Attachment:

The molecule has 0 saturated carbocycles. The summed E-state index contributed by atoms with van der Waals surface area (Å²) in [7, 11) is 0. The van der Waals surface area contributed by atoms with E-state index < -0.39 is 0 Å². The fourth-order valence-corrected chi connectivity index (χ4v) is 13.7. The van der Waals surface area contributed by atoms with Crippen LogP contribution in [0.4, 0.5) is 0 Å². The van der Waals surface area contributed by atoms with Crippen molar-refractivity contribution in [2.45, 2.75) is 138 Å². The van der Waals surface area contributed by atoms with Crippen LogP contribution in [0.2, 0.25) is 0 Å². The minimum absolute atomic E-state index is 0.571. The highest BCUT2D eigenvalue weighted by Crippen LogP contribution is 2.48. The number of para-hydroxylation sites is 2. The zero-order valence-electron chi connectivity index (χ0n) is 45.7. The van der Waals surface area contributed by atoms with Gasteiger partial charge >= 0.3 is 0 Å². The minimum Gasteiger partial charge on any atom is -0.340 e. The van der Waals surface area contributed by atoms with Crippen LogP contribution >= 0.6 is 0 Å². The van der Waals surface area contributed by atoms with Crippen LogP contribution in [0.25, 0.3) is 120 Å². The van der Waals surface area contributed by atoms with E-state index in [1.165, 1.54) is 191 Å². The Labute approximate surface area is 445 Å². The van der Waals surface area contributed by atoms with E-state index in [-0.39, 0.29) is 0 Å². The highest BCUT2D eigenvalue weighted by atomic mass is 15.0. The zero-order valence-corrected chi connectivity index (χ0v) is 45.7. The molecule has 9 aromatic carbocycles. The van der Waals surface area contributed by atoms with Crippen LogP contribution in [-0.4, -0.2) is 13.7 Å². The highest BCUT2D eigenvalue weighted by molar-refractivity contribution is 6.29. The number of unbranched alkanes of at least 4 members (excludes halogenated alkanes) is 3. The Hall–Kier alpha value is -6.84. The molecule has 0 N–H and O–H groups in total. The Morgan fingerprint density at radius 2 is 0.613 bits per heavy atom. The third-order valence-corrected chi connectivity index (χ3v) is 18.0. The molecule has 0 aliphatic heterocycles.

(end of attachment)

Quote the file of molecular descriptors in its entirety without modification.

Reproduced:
The molecule has 0 saturated carbocycles. The summed E-state index contributed by atoms with van der Waals surface area (Å²) in [7, 11) is 0. The van der Waals surface area contributed by atoms with E-state index < -0.39 is 0 Å². The fourth-order valence-corrected chi connectivity index (χ4v) is 13.7. The van der Waals surface area contributed by atoms with Crippen LogP contribution in [0.4, 0.5) is 0 Å². The van der Waals surface area contributed by atoms with Crippen molar-refractivity contribution in [2.45, 2.75) is 138 Å². The van der Waals surface area contributed by atoms with Crippen LogP contribution in [0.2, 0.25) is 0 Å². The minimum absolute atomic E-state index is 0.571. The highest BCUT2D eigenvalue weighted by Crippen LogP contribution is 2.48. The number of para-hydroxylation sites is 2. The zero-order valence-electron chi connectivity index (χ0n) is 45.7. The van der Waals surface area contributed by atoms with Gasteiger partial charge >= 0.3 is 0 Å². The minimum Gasteiger partial charge on any atom is -0.340 e. The van der Waals surface area contributed by atoms with Crippen LogP contribution >= 0.6 is 0 Å². The van der Waals surface area contributed by atoms with Crippen LogP contribution in [0.25, 0.3) is 120 Å². The van der Waals surface area contributed by atoms with E-state index in [1.165, 1.54) is 191 Å². The Labute approximate surface area is 445 Å². The van der Waals surface area contributed by atoms with E-state index in [-0.39, 0.29) is 0 Å². The highest BCUT2D eigenvalue weighted by atomic mass is 15.0. The zero-order valence-corrected chi connectivity index (χ0v) is 45.7. The molecule has 9 aromatic carbocycles. The van der Waals surface area contributed by atoms with Crippen LogP contribution in [-0.4, -0.2) is 13.7 Å². The highest BCUT2D eigenvalue weighted by molar-refractivity contribution is 6.29. The number of unbranched alkanes of at least 4 members (excludes halogenated alkanes) is 3. The Hall–Kier alpha value is -6.84. The molecule has 0 N–H and O–H groups in total. The Morgan fingerprint density at radius 2 is 0.613 bits per heavy atom. The third-order valence-corrected chi connectivity index (χ3v) is 18.0. The molecule has 0 aliphatic heterocycles.